Magnesium – This is another nutrient that you really need. Magnesium helps maintain healthy brain function, a healthy heartbeat, and contributes to correct muscle contractions. Magnesium can also help lower blood pressure, reduce the risk of heart disease, improve blood sugar, and combat depression and insomnia.

All of these nutrients, among others you’ll find in fruits and vegetables, help to lower blood pressure and cholesterol, which are major contributing factors to heart disease and stroke.

“Minimally processed foods like fruits and vegetables also improve the health and diversity of good bacteria in the digestive tract. People who eat more of these foods are also less likely to be overweight or obese, lowering their risk of cardiovascular disease,” says Miller.

How To Hit The Mark

“The Mark” when it comes to what you should be eating is around 300 grams of fruit and 400 grams of vegetables per day.  Miller explains, “Eating up to 800 grams of fruits and vegetables – equivalent to 8 servings – has been shown to reduce the risk of cardiovascular disease and all-cause mortality.”

Eight servings of fruit and vegetables may seem like a lot, but when you break it up over the course of the day, it’s really not so daunting.

Breakfast – Whether you are eating yogurt, cereal or oatmeal, throw some fruit in there. It will taste great and knock off one serving first thing in the morning.

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Snacks – When you are needing a little something to snack on throughout the day, because we all do, there are tons of fruit and veggie options. Grab an apple or a banana. If that’s not your jam, snack on some dried fruit. This doesn’t have to be plain either, mix your dried fruit with some nuts, cheese or maybe chocolate chips if you want to get crazy.

Think back to your younger years and pack up some carrot sticks, or spread some peanut butter in celery.

Lunch/Dinner – I think many of us immediately imagine a salad when we think of vegetables for lunch or dinner, but there’s so much more you can do. They don’t have to be raw and they don’t have to be boring.

Throw a bunch of fruits and veggies on the grill in the summer and add them to your burger, toss them in some pasta, or just eat them in their charred greatness. Maybe your burger could be a veggie burger and you’d be racking up the servings!

Gone are the days of steamed broccoli waiting for you at the dinner table. You don’t need to approach your plate with a sense of dread.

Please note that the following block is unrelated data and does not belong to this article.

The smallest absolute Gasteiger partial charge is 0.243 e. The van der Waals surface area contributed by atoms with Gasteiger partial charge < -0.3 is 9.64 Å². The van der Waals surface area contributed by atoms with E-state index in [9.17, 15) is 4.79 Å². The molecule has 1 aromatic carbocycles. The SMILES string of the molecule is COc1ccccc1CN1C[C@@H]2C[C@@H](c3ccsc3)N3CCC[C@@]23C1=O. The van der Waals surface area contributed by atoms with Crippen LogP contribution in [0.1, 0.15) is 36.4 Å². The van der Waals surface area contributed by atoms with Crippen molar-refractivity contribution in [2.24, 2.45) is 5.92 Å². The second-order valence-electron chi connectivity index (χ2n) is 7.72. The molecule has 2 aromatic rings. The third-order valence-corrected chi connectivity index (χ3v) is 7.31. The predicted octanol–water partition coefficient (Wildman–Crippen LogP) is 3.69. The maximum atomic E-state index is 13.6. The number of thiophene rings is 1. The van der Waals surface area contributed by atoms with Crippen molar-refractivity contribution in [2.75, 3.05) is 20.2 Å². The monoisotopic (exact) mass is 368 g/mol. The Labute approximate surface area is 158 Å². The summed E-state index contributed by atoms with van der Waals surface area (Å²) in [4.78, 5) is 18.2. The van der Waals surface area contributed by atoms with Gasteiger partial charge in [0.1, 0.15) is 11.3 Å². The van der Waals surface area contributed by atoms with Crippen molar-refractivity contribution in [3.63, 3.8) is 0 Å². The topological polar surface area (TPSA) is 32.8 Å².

Work those fruits and veggies into your everyday and your heart will thank you.

Sources:

Estimated Global, Regional, and National Cardiovascular Disease Burdens Related to Fruit and Vegetable Consumption: An Analysis from the Global Dietary Database: Victoria Miller, PhD; Frederick Cudhea, PhD; Gitanjali Singh, PhD, MPH; Renata Micha, PhD; Peilin Shi, PhD; Jianyi Zhang, PhD; Jennifer Onopa, MS, RDN; Dimitra Karageorgou, PhD; Patrick Webb, PhD; Dariush Mozaffarian, MD, DrPH; 2019

Eating Enough Fruits and Vegetables Can Prevent Millions of Deaths Each Year. Danielle Zickl; 2019


Health Decisions and Habits May Be Related to Your Mental Strength

The mind is a powerful thing. There’s no doubt about it.

We can’t do anything without it. We can’t reason through a problem, lace up our shoes, or pay for our Starbucks half-caff sugar-free vanilla latte.  (The horror!)

But when it comes to your physical fitness and performance, how much of it is in your head?

We’ve talked before about the mental health benefits of physical exercise, but does that relationship work both ways? Are their physical benefits that stem from a healthy mind?

That’s a lot of questions, so let’s see what the experts have to say…

A group of researchers at the University of Pennsylvania are looking at things from this perspective to see if being mentally strong can help you reach your fitness goals.

In particular, they are hoping to understand why some people have an easier time meeting their fitness and health goals by studying their brains.